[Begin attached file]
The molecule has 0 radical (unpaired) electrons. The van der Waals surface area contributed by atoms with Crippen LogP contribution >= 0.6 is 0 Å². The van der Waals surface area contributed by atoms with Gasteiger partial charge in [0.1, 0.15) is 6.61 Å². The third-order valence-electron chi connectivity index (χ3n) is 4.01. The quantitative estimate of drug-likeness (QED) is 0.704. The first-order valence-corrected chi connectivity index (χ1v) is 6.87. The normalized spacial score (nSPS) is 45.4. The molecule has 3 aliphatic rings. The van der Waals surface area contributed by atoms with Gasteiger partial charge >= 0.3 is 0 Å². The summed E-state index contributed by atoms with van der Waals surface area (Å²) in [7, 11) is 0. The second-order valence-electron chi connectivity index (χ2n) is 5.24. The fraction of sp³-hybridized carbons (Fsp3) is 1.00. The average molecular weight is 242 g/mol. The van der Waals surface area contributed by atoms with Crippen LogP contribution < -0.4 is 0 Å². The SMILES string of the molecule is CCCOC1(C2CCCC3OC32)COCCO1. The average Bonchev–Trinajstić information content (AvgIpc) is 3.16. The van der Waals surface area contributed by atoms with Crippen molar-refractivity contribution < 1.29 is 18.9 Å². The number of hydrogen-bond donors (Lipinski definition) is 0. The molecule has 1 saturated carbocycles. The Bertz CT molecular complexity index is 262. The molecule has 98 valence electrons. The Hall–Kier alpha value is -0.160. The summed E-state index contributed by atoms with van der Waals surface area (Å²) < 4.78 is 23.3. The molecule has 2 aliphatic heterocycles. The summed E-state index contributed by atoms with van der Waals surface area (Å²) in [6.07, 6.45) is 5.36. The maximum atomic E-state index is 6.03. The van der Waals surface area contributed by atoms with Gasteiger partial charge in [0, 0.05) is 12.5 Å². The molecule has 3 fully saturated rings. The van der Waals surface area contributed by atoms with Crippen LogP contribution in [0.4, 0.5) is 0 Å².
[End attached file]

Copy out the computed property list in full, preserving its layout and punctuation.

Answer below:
The molecule has 0 radical (unpaired) electrons. The van der Waals surface area contributed by atoms with Crippen LogP contribution >= 0.6 is 0 Å². The van der Waals surface area contributed by atoms with Gasteiger partial charge in [0.1, 0.15) is 6.61 Å². The third-order valence-electron chi connectivity index (χ3n) is 4.01. The quantitative estimate of drug-likeness (QED) is 0.704. The first-order valence-corrected chi connectivity index (χ1v) is 6.87. The normalized spacial score (nSPS) is 45.4. The molecule has 3 aliphatic rings. The van der Waals surface area contributed by atoms with Gasteiger partial charge >= 0.3 is 0 Å². The summed E-state index contributed by atoms with van der Waals surface area (Å²) in [7, 11) is 0. The second-order valence-electron chi connectivity index (χ2n) is 5.24. The fraction of sp³-hybridized carbons (Fsp3) is 1.00. The average molecular weight is 242 g/mol. The van der Waals surface area contributed by atoms with Crippen LogP contribution < -0.4 is 0 Å². The SMILES string of the molecule is CCCOC1(C2CCCC3OC32)COCCO1. The average Bonchev–Trinajstić information content (AvgIpc) is 3.16. The van der Waals surface area contributed by atoms with Crippen molar-refractivity contribution < 1.29 is 18.9 Å². The number of hydrogen-bond donors (Lipinski definition) is 0. The molecule has 1 saturated carbocycles. The Bertz CT molecular complexity index is 262. The molecule has 98 valence electrons. The Hall–Kier alpha value is -0.160. The summed E-state index contributed by atoms with van der Waals surface area (Å²) < 4.78 is 23.3. The molecule has 2 aliphatic heterocycles. The summed E-state index contributed by atoms with van der Waals surface area (Å²) in [6.07, 6.45) is 5.36. The maximum atomic E-state index is 6.03. The van der Waals surface area contributed by atoms with Gasteiger partial charge in [0, 0.05) is 12.5 Å². The molecule has 3 fully saturated rings. The van der Waals surface area contributed by atoms with Crippen LogP contribution in [0.4, 0.5) is 0 Å².